blood-cells leave the blood-vessels in the neighbourhood in large numbers and stream towards the point affected. They then attack the germs and seek to destroy them. In so doing they are, many of them, in their turn destroyed, and their dead bodies, along with the fluids of the inflamed tissues, form “matter” or pus. A large collection of matter is called an abscess. Fresh white blood-corpuscles are constantly being manufactured in the bone-marrow, and when there are large numbers of organisms to be attacked, as in a disease like pneumonia, the bone ­marrow produces them so rapidly that three or four times the normal number become present in the blood.
Blood Plasma
The liquid (or plasma) of the blood consists of water, albuminous substances, and salts. The salts are of various kinds, and include sodium chloride or common salt, also phosphates and chlorides of calcium and potassium. There are also small quantities of sugar and urea in the blood plasma. The sugar is there as a food, but the urea is one of the waste products thrown off by the cells of the body, and is carried by the blood to the kidneys, through which it is got rid of.
When blood is drawn off into a vessel it sets after a few minutes into a firm jelly or clot. The blood does not clot within the healthy blood-vessels, because these possess a perfectly smooth wall. If, however, the walls of the vessels become diseased, as is often the case in those who take alcohol (see Chap. XII.), clots may form and give rise to very serious symptoms, often even to the death of the individual.
The Blood Complement
In healthy blood plasma other substances may occur, one of which is known as the “blood complement.” It appears that the presence of such chemical substances is probably essential in order that the white blood-cells may devour and digest disease-germs, for we find that when the germs (i.e. microbes) enter the body, these substances are produced in increasing amounts. Thus, if an animal or a human being be vaccinated or inoculated with a small dose of germs, these substances may be produced to such an extent that even a large subsequent dose of the same germs will do no harm. Such a process of
194           ALCOHOL AND THE HUMAN BODY chap.
vaccination or inoculation is called immunisation, and the animal or person so treated is found afterwards to be immune towards that particular germ.
Eesistance to Disease
The way in which our bodies fight disease is, therefore, partly by means of the white blood-corpuscles, which actually devour the germs, and partly by the increase in the blood of these chemical substances, which are antidotes to the poisons given out by the germs. The reason why a disease like pneumonia comes to an end is that in undeteriorated tissues the white blood-corpuscles, aided by the substances in the plasma, get the better of the germ of pneumonia and the poisons which it produces.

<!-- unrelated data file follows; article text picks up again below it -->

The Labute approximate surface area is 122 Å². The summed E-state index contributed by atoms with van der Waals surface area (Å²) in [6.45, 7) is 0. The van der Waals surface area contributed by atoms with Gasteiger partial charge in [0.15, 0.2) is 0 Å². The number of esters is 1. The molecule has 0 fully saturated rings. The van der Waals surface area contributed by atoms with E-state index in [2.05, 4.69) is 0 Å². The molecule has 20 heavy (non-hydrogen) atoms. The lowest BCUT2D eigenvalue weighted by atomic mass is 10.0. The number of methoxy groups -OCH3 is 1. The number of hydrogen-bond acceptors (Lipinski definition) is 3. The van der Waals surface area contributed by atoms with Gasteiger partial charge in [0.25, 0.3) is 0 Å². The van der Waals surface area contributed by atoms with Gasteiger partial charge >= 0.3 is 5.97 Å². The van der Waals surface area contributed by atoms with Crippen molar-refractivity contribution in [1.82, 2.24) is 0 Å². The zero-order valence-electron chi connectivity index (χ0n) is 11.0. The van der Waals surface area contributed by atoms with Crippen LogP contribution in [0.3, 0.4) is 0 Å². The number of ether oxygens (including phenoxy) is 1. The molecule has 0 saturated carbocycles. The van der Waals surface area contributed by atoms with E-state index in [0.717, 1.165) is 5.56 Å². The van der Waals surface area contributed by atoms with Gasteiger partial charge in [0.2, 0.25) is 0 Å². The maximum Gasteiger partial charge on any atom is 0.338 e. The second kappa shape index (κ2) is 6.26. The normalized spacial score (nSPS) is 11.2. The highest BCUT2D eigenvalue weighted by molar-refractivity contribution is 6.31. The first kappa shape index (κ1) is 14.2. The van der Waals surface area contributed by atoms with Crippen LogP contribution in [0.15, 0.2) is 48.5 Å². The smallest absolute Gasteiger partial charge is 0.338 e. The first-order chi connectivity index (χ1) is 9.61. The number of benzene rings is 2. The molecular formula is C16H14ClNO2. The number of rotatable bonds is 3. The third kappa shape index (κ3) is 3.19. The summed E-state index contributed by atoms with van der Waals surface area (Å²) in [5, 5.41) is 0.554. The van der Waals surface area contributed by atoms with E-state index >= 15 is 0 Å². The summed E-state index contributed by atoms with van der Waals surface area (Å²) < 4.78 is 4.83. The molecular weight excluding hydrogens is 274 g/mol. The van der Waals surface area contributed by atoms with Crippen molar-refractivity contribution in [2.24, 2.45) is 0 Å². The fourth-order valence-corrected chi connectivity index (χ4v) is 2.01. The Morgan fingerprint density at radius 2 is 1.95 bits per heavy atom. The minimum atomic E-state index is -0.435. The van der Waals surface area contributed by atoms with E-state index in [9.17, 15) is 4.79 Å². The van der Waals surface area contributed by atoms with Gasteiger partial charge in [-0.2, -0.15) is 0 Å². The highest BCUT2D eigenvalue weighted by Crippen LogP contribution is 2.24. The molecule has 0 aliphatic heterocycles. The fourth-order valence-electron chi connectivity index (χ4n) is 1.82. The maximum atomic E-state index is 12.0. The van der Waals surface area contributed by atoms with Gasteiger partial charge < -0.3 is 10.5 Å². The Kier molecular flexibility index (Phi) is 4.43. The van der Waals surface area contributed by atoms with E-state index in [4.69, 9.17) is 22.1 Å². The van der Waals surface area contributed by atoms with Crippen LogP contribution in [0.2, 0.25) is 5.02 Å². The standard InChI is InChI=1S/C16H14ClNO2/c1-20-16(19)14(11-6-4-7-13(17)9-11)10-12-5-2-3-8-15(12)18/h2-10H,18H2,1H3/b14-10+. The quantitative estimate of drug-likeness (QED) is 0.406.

Effect of Alcohol on the Blood as a whole.—Alcohol taken into the stomach is quickly absorbed, and in two minutes reaches the blood. The maximum quantity is found in the blood fifteen minutes after the dose is swallowed.1
We have seen that the blood is the medium by which food material, including oxygen, is brought to the cells in the various parts of the body, and that it is also the medium by which the waste materials resulting from cell activity are washed away. Now the presence of alcohol interferes with both these processes.
In the first place, the oxygen in the blood is prevented from properly reaching the tissues of the body. Consequently all the nutritional and building-up processes of the body are checked. As the red corpuscles are a living tissue, it is quite as probable that this hampering of the oxidation of the body is due as much to the effect of the drug on the blood-cells themselves as to its effect on the cells of the tissues to which the blood goes.
Secondly, as we describe in Chapter XIII., the elimination of waste products is seriously interfered with. This, again, is due to the presence of alcohol in the blood itself, as well as in the fluids bathing the tissue cells, which ought to supply these with nutriment and remove from them their waste products. Unaltered alcohol in the body-fluids, even in small quantities,
1 Gréhant, Gazette médicale de Paris, 1881.
exerts a paralysing influence on the cells, rendering their powers of assimilation and excretion less rapid and less effective.
Detailed Effect of Alcohol on the Individual Constituents of the Blood—(1) On Red Corpuscles.Turning now to the detailed effect of alcohol upon the various constituents of the blood, we find, in the first place, that the red cells are liable to damage. Like ether and chloroform, alcohol tends to dis­ solve or change the superficial layer of these corpuscles which is of a fatty nature, and to damage the underlying structure of the cell.1 The repetition of this damage leads ultimately to more or less anæmia,2 which is recognised as a frequent accompaniment of alcohol-taking, and especially of alcoholic cirrhosis of the liver.